Help me if you can, I’m feeling down
And I do appreciate you being round
Help me get my feet back on the ground
Won’t you please, please help me
– lyrics from Help! by the Beatles
Unlike the Beatles, most, if not all of us, avoid asking others for help.
There may be several reasons for such behavior: we may view it as a sign of weakness, or we don’t want to impose on someone, or we’re worried the person will say no.
But the fact is, we need help to get through life, and so we need to learn how to best ask for help. Research shows that 90 percent of the help that coworkers give one another in the workplace is in response to explicit requests for help.
Heidi Grant has done just that with her recent TED talk, “How to Ask for Help – and Get a Yes”.
Heidi offers four specific tips on how best to ask someone for help to increase the likelihood the person you ask agrees to help:
- First tip: when you ask for help, be very, very specific about the help you want and why. Vague, sort of indirect requests for help actually aren’t very helpful to the helper, right? We don’t actually know what it is you want from us, and, just as important, we don’t know whether or not we can be successful in giving you the help.
- Second tip: Avoid disclaimers, apologies, and bribes, evidenced by the use of phrases such as, ‘I’m so, so sorry that I have to ask you for this.” “I really hate bothering you with this.” “If I had any way of doing this without your help, I would.” How is someone supposed to find it satisfying to help you if you really hated having to ask that person for help?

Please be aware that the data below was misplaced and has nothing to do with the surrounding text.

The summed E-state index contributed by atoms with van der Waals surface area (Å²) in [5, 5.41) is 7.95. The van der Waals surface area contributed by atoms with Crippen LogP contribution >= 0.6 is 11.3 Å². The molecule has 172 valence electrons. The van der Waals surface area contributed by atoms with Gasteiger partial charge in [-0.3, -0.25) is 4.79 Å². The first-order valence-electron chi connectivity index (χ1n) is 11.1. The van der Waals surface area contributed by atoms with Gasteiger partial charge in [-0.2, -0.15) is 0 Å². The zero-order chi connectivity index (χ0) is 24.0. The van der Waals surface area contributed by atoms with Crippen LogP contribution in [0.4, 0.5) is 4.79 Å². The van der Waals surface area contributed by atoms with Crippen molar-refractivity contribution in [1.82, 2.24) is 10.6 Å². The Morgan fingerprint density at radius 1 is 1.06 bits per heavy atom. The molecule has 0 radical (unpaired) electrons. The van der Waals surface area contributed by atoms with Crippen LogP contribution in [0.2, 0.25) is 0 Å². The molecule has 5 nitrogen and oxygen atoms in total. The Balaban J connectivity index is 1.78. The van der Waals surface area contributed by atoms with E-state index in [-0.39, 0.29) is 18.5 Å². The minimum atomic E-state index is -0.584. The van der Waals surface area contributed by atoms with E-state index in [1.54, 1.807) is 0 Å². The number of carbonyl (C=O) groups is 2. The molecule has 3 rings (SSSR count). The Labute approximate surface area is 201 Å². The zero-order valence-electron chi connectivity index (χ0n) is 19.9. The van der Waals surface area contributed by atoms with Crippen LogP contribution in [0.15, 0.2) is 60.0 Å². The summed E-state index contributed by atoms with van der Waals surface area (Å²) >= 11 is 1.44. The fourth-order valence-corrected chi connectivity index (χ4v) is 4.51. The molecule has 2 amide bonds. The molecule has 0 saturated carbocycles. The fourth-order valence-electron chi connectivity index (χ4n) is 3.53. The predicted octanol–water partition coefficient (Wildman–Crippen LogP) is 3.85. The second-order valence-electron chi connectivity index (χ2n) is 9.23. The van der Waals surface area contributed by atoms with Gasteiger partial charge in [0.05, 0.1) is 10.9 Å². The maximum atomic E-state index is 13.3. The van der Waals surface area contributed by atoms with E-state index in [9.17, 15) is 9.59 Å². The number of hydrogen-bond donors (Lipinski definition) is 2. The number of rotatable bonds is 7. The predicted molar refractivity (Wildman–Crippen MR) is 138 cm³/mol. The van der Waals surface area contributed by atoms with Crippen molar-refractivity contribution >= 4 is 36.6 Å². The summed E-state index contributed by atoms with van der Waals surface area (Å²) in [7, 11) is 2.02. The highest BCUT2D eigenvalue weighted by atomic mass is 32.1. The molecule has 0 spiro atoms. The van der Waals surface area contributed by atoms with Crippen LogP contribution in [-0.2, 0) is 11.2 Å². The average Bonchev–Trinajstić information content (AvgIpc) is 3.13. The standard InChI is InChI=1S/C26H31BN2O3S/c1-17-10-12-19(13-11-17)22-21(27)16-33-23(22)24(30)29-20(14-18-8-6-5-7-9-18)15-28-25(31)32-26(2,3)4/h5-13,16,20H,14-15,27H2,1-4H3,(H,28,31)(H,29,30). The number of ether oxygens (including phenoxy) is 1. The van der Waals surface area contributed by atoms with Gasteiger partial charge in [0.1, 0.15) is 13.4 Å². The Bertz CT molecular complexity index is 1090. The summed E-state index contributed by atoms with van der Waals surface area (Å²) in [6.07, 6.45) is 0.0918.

- Third tip: do not ask for help over email or text. We like to ask for help over email and text because it feels less awkward for us to do so. You know what else feels less awkward over email and text? Telling you no. Research shows that In-person requests for help are 30 times more likely to get a yes than a request made by email.
- Fourth tip: When you ask someone for their help and they say yes, follow up with them afterward. What is rewarding about helping is knowing that your help landed, that it had impact, that you were effective.
So there you have it, four simple but effective tips on to effectively ask for help.
I’ve noticed that I’ve gotten more comfortable at asking others for help as I’ve gotten older.
Perhaps I’ve learned how precious time is, and that it’s a much more effective use of time to ask for help than to waste time not knowing how to do something.
I also view asking for help not as a sign of weakness, but as a sign of confidence; confidence in recognizing what I know and what I don’t know, and confidence in the person I’m asking for help.
It also fits in with my top Clifton Strength – that of being a learner. Often times the best way to learn something is to ask an expert for help when you get stuck.
I’ve also learned that a key part of asking for help is taking the help to heart and using it as best you can. Otherwise, what was the point in asking?
Here is Heid’s great 11-minute TED talk: